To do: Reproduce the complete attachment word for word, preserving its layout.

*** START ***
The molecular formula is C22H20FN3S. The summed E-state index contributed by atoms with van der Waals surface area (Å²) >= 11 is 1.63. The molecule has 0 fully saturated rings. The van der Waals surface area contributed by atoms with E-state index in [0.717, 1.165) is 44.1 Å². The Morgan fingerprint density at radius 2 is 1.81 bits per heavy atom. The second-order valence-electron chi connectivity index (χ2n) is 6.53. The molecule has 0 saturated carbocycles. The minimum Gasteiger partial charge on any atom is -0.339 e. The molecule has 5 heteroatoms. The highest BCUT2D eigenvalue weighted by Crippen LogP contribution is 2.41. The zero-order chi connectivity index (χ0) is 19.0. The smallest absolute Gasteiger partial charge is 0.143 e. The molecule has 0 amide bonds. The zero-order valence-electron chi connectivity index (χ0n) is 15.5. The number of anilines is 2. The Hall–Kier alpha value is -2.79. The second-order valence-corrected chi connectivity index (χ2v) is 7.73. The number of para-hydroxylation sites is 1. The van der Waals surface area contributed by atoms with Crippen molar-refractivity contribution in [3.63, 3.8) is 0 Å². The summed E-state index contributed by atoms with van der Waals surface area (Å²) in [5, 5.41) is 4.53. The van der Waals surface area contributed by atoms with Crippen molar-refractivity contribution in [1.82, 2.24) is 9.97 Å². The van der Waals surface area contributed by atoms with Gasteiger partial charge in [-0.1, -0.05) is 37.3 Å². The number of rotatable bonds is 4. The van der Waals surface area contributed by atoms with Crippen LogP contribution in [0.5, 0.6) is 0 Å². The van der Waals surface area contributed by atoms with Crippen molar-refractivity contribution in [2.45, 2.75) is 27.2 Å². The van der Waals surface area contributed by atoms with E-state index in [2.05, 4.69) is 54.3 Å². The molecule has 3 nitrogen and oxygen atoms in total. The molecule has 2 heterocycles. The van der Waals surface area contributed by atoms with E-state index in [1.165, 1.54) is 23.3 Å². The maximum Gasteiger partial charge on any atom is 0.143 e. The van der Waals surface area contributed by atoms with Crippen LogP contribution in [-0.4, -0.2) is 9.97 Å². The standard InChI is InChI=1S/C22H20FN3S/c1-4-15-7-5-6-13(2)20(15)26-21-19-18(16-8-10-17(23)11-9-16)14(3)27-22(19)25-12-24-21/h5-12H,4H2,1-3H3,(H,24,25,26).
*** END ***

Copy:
The molecular formula is C22H20FN3S. The summed E-state index contributed by atoms with van der Waals surface area (Å²) >= 11 is 1.63. The molecule has 0 fully saturated rings. The van der Waals surface area contributed by atoms with E-state index in [0.717, 1.165) is 44.1 Å². The Morgan fingerprint density at radius 2 is 1.81 bits per heavy atom. The second-order valence-electron chi connectivity index (χ2n) is 6.53. The molecule has 0 saturated carbocycles. The minimum Gasteiger partial charge on any atom is -0.339 e. The molecule has 5 heteroatoms. The highest BCUT2D eigenvalue weighted by Crippen LogP contribution is 2.41. The zero-order chi connectivity index (χ0) is 19.0. The smallest absolute Gasteiger partial charge is 0.143 e. The molecule has 0 amide bonds. The zero-order valence-electron chi connectivity index (χ0n) is 15.5. The number of anilines is 2. The Hall–Kier alpha value is -2.79. The second-order valence-corrected chi connectivity index (χ2v) is 7.73. The number of para-hydroxylation sites is 1. The van der Waals surface area contributed by atoms with Crippen molar-refractivity contribution in [3.63, 3.8) is 0 Å². The summed E-state index contributed by atoms with van der Waals surface area (Å²) in [5, 5.41) is 4.53. The van der Waals surface area contributed by atoms with Crippen molar-refractivity contribution in [1.82, 2.24) is 9.97 Å². The van der Waals surface area contributed by atoms with Gasteiger partial charge in [-0.1, -0.05) is 37.3 Å². The number of rotatable bonds is 4. The van der Waals surface area contributed by atoms with Crippen LogP contribution in [0.5, 0.6) is 0 Å². The van der Waals surface area contributed by atoms with Crippen molar-refractivity contribution in [2.45, 2.75) is 27.2 Å². The van der Waals surface area contributed by atoms with E-state index in [2.05, 4.69) is 54.3 Å². The molecule has 3 nitrogen and oxygen atoms in total. The molecule has 2 heterocycles. The van der Waals surface area contributed by atoms with E-state index in [1.165, 1.54) is 23.3 Å². The maximum Gasteiger partial charge on any atom is 0.143 e. The van der Waals surface area contributed by atoms with Crippen LogP contribution in [-0.4, -0.2) is 9.97 Å². The standard InChI is InChI=1S/C22H20FN3S/c1-4-15-7-5-6-13(2)20(15)26-21-19-18(16-8-10-17(23)11-9-16)14(3)27-22(19)25-12-24-21/h5-12H,4H2,1-3H3,(H,24,25,26).